Hungarian Goulash (Gulyás)
Growing up, part of my elementary education was to learn to dislike goulash. The stuff served in my school cafeteria was so bad it was one of those things that I wouldn’t even talk about at home. Almost like a dirty secret.
That was a dish of elbow macaroni, ground beef, and tomato sauce (full of bitter seeds). It was o the men every couple of weeks. Those were the days that my Looney Toons lunch pail got a lot of use.
Many years later and quite a few recipes to my credit, I now know what Hungarian goulash is, in its true form. This recipe that I am sharing with you today is the real deal.
What is Goulash?
Goulash or Gulyás is the national dish of Hungary. It is a hearty beef stew seasoned with savory vegetables and warm spices. It can also be made with veal, pork, or lamb. The name comes from the Hungarian word cowboy or herdsman (Gulyás.) This is pronounced the same except without the “L” sound.
Goulash is enjoyed throughout central Europe. Lately in our household, it now popular even in parts of northeastern Wisconsin! It’s the national dish of Hungary and a new favorite one-pot wonder in our kitchen.
The key ingredient to this Gulyás is the Paprika.
What is Paprika?
Most American kitchen spice cabinets have a jar of paprika sitting on the shelf. It is usually nestled in there with the cumin, pepper, garlic salt, and Italian seasonings. It’s the red spice that we like to put on deviled eggs and potato salad to give them a little color and a little spicy heat.
Paprika is a Hungarian spice that is made of dried peppers that have been ground to a fine powder. The heat of these peppers can vary from region to region so there are different grades of paprika.
Paprika can be sweet, or smoked, or mild in flavor, which is the type that we usually have in our kitchen pantry. That’s what we use in this Hungarian goulash recipe
How to Make Goulash (Gulyás)
(See the full recipe at the end of the post.)
In a nutshell, this is what I put in this Hungarian Goulash Recipe:
- Tomato Paste
- Salt & Pepper
- Start by sauteing a savory blend of onion, paprika, and caraway seeds in butter.
- Dredge some chunks of beef in some flour.
- Add the beef to the veggies and then created a simmering stew by adding broth and tomato paste.
It’s that simple!
Often, Hungarian goulash is served over noodles or pasta. In this version, we do something a little different. We make some homemade dumplings with the goulash, in the same pot.
To make this Hungarian goulash recipe even better, we add an easy topping of dumplings made of:
- Baking Powder
There’s no extra baking of the dumplings required for this goulash recipe. Instead, the dumplings take a delicious steam bath, on top of this Hungarian beef stew.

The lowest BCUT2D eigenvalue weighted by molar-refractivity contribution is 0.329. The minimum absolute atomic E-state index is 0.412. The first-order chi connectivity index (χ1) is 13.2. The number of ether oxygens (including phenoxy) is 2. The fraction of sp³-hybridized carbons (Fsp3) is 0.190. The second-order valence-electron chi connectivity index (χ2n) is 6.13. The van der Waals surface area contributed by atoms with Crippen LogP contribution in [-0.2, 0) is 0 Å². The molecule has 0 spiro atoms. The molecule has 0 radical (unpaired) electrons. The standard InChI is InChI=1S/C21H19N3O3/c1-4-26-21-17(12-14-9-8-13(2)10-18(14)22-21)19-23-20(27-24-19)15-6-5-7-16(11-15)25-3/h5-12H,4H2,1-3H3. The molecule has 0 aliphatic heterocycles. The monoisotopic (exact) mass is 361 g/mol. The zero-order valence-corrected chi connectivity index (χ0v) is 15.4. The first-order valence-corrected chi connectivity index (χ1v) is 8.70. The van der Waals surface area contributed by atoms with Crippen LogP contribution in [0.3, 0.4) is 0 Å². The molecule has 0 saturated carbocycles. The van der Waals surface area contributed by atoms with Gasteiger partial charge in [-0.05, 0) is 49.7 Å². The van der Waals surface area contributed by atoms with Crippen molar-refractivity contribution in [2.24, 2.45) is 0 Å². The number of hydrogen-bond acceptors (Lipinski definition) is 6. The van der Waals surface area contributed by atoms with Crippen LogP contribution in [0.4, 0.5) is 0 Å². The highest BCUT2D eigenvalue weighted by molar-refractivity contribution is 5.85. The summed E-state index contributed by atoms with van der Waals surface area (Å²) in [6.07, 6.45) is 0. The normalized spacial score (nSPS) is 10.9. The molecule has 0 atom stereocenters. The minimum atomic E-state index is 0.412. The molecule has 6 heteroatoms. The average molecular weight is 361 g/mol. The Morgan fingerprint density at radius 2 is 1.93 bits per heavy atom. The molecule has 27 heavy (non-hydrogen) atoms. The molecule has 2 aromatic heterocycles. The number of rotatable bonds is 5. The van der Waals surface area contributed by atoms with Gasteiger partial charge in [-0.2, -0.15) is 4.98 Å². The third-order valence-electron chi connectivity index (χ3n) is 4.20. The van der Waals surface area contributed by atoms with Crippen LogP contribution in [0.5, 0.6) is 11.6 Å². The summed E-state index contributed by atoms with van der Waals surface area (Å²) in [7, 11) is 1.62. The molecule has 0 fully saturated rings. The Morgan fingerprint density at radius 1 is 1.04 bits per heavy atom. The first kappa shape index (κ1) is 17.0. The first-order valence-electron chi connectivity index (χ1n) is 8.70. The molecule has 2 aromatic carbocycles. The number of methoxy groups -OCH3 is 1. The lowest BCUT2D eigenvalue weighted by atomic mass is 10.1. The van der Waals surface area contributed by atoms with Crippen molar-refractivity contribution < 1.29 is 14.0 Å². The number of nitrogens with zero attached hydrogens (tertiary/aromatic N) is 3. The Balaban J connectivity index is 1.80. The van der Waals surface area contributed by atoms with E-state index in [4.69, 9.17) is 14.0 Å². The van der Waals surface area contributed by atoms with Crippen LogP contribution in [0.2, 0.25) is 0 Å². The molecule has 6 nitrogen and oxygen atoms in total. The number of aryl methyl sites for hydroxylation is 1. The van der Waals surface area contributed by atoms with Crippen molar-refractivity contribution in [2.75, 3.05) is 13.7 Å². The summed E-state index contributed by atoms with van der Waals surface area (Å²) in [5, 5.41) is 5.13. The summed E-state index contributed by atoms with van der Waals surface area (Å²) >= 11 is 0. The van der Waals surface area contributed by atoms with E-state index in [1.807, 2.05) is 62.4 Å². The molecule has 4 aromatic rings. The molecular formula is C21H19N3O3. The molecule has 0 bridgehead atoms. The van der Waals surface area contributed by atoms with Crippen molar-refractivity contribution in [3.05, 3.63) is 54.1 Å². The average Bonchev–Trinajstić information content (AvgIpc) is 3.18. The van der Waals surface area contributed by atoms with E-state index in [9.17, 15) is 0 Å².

Let me tell you something; the dumplings are as easy to make as the goulash. Together, the two make the perfect meal of comfort and sustenance. Give this simple goulash recipe a try soon!
Can I make Goulash in the Crock-Pot?
Yes. Follow the same instructions in the recipe. Then transfer the ingredients into your slow cooker and let it slow-cook all day long.
Can I store Leftover Goulash?
- Store leftover goulash in the fridge in an air-tight container, for up to five days.
Can You Freeze Goulash?
- You can freeze goulash for up to 3 months.
- Allow it to thaw in the refrigerator overnight before using.
- Reheat on the stove when ready to eat.
What to Serve with Hungarian Goulash
With this one-pot family meal, there is no need to serve any other side dish with it. It’s always good to have a chunk of bread, slathered in butter, to soak up the warm and flavorful red gravy. These are a few things that we like to eat with this recipe:
Hungarian Goulash (Gulyás) and Steamed Dumplings
for the goulash
- 2 tbsp butter
- 3 sweet onions Coarse Dice
- 3-4 tbsp paprika
- 1 tbsp caraway seeds
- ¼ cup flour
- 1-1.5 lbs beef Cut into 1" stewing chunks
- 2 cups beef broth
- 2 tbsp tomato paste
- Salt and pepper to taste
for the goulash
- Using a skillet or dutch oven, place over medium heat and melt butter. Add onions and stir until soft and wilted, about 10 minutes. Stir in paprika and caraway seeds and cook for 2 more minutes.
- Using large mixing bowl, toss beef chunks in flour. Stir with wooden spoon until evenly covered. Add beef chunks to onion mixture. Pour in ½ cup of broth, tomato paste and stir and cook for 2 minutes.
- Add remaining broth to pot, stir and bring to boil. Then, reduce heat to low and cover. Cook for 90 minutes until chunks of beef are tender.
for the dumplings
- Combine dry ingredients in mixing bowl. Add milk and butter and stir thoroughly.
- Once the beef chunks are cooked to the tender stage, use a (heaping) teaspoon and drop the dumpling batter into the simmering stew. Cover the pot and cook for an additional 15 minutes.
- Do not uncover the pot for 15 minutes, doing so will allow the steam to escape and the dumplings will boil instead of steam. Steaming is necessary for a light a fluffy dumpling. At the 15 minute mark, test the dumplings with a toothpick. If it comes out clean they are done and ready to eat.
- The longer you allow the goulash to cook, the more tender the beef becomes. As an added bonus, the flavor of the stew develops thereby making it even more delicious.
- Make this a crock-pot goulash by using your slow cooker and letting it cook all day long on medium or low heat, depending on your crock-pot.